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While the growth of digital assets has been well documented, the transformational potential of DeFi on the financial system as a whole remains largely under the radar. This is in part because institutional DeFi is not as developed as other parts of the digital asset infrastructure, leaving openings for innovators to capture significant market share.

The overall size of the DeFi space has gone up by orders of magnitude in the last two years. DeFi Total Value Locked (TVL) increased from a mere $601 million at the start of 2020 to $239 billion in 2022. With institutions still in the early stages of participation in the digital asset market, TLV should continue to increase dramatically in the coming years.

Despite it still being early days for institutional DeFi by some metrics, institutions have already started to dominate. According to Chainalysis, large institutional transactions (defined as those above $10 million) became the biggest segment of DeFi transactions by volume beginning in Q4 of 2020 and grew to over 60% of transaction volume by Q2 of 2021.

But what does the growth of DeFi, particularly the increase in adoption of smart contracts, mean for the future of institutional finance beyond potential returns? 

Reduced Data Infrastructure Needs

At the moment, financial services companies of all types have to maintain significant infrastructure and personnel to collect, process and maintain that data. DeFi offers the potential to reduce these data infrastructure needs by decentralizing data storage. 

For example, a retail bank that maintains ATMs and branches needs to maintain data connections between those endpoints, its corporate offices, and the data center(s) where that data is stored. This bank could leverage a DeFi solution on a private blockchain that reduces data center needs only to what is necessary to maintain blockchain nodes. In addition, operations wouldn't be at risk if connectivity to a data center is lost or if it experiences an outage.

Similar architectures could be adopted by other types of institutions (credit reporting agencies, insurance companies, etc) or even entire industry segments by using private blockchains and hybrid and consortium blockchains, depending on their business model and what external organizations may need access to the data.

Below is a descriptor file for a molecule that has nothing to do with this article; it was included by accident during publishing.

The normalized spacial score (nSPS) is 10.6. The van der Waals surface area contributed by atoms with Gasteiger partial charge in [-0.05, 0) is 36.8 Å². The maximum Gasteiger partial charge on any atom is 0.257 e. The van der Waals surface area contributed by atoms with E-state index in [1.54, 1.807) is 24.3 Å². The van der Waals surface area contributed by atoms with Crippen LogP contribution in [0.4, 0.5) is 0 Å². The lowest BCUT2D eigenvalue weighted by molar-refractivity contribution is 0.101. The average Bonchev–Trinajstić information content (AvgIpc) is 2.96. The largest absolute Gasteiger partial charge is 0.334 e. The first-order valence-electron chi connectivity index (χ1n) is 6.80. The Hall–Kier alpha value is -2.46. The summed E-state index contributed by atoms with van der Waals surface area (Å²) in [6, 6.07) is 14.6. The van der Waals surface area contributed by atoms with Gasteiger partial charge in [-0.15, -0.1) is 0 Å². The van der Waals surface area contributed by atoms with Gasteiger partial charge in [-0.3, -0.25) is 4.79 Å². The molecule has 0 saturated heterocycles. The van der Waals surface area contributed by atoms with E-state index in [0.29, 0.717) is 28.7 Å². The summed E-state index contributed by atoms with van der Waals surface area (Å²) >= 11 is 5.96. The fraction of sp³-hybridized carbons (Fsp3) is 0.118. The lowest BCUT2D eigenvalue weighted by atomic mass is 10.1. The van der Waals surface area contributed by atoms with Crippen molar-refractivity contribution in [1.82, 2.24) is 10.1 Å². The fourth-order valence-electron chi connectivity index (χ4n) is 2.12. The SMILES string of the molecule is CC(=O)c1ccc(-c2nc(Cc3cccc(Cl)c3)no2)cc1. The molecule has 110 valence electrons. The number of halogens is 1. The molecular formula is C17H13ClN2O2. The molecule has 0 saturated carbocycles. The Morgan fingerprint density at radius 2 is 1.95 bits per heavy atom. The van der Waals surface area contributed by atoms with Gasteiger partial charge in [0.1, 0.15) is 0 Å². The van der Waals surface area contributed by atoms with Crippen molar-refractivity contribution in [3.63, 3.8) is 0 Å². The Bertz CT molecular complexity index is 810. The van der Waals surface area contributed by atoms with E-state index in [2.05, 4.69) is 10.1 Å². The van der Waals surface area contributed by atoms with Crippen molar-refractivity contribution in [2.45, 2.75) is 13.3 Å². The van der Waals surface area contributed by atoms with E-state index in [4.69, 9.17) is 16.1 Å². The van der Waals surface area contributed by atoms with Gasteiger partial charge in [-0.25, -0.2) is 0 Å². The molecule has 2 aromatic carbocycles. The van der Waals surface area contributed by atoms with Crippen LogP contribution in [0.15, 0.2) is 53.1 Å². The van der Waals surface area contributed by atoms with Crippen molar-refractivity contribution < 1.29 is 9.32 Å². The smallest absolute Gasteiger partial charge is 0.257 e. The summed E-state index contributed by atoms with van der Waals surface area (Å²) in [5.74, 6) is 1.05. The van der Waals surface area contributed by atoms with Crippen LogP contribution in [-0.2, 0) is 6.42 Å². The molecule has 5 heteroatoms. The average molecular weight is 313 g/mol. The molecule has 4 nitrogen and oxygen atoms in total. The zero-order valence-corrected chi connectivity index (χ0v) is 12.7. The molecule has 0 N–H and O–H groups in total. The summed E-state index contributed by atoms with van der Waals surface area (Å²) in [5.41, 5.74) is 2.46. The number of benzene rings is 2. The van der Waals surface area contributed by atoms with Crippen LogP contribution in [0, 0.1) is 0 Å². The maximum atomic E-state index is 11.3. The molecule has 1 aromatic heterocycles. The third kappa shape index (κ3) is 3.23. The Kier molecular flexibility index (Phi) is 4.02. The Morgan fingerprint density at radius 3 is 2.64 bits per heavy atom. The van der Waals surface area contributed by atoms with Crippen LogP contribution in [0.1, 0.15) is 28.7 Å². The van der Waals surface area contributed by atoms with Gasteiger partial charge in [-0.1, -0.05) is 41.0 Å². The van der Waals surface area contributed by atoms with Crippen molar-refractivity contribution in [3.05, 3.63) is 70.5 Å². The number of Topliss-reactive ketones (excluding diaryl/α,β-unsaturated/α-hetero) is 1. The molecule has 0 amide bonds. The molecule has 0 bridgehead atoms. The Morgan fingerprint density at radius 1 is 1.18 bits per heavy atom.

While regulations make some of these potential transitions challenging, DeFi offers the promise of a complete revamp of how financial institutions store and manage data.

Increased Efficiency and Productivity

DeFi applications have the potential to dramatically increase efficiency and productivity by leveraging smart contracts. Payment settlement times, particularly for large transactions, could go from days to minutes, if not instantaneous. Insurance claims could be paid out as soon as the claim is approved, automatically transferring funds to the client's wallet. Even complex transactions that have to navigate multiple regulatory environments, like international transfers, could be automated by coding the appropriate logic into the smart contract. The use of smart contracts can also offer protection from litigation because of the built-in transparency and guaranteed execution.

Efficiency improvements would also be seen in internal processes like accounting, compliance auditing, risk modeling, and more. Personnel needs would be significantly disrupted, as would companies' business models that serve more as intermediaries than service providers (would title insurance still be necessary if titles are recorded on-chain and mortgage contracts are executed algorithmically, for example?). Still, institutional margins would be improved along with customer experiences.

Rapid Adoption and Innovation is Critical

Because of the potential operational improvements that DeFi adoption could bring to the financial services sector, the existing $239 billion TLV is the tip of the proverbial iceberg. In 2021, the global financial services market was estimated to be worth more than $23.3 trillion, meaning that at present, DeFi accounts for about 1% of the total. An increase to just 5% would see over a trillion dollars flow into the space.

Innovative institutions that begin building and marketing DeFi products soon, either on their own or by partnering with an existing project, could capture a significant piece of this space as it grows, generating tremendous value and returns for their investors. At the same time, those who don't enter DeFi soon risk being left behind, if not fatally non-competitive.

However, before you can begin innovating or looking for a DeFi acquisition, institutions entering DeFi need to have comprehensive, granular data to power decision making. Given the fast-changing nature of the ecosystem, the deep domain knowledge required, and the inherent challenges of blockchain data, institutions should not waste time and resources building infrastructure to access this data on their own. 

Instead, institutions seeking to enter DeFi will best serve their clients by working with a digital asset data provider that already has the necessary expertise to process blockchain data and provide actionable insights about the ecosystem.

The Amberdata platform provides blockchain data from the most active cryptocurrency networks and protocols (as well as market data from the most important crypto exchanges). We’ve built our data sets with institutional use cases in mind, providing the easy to consume formats and reliability you receive with traditional asset classes.

Our ebook, "The Digital Asset Data Guide for Financial Professionals," will help you build the blockchain data knowledge needed, including the challenges you will face in accessing and using this data to be successful. Download your free copy today!


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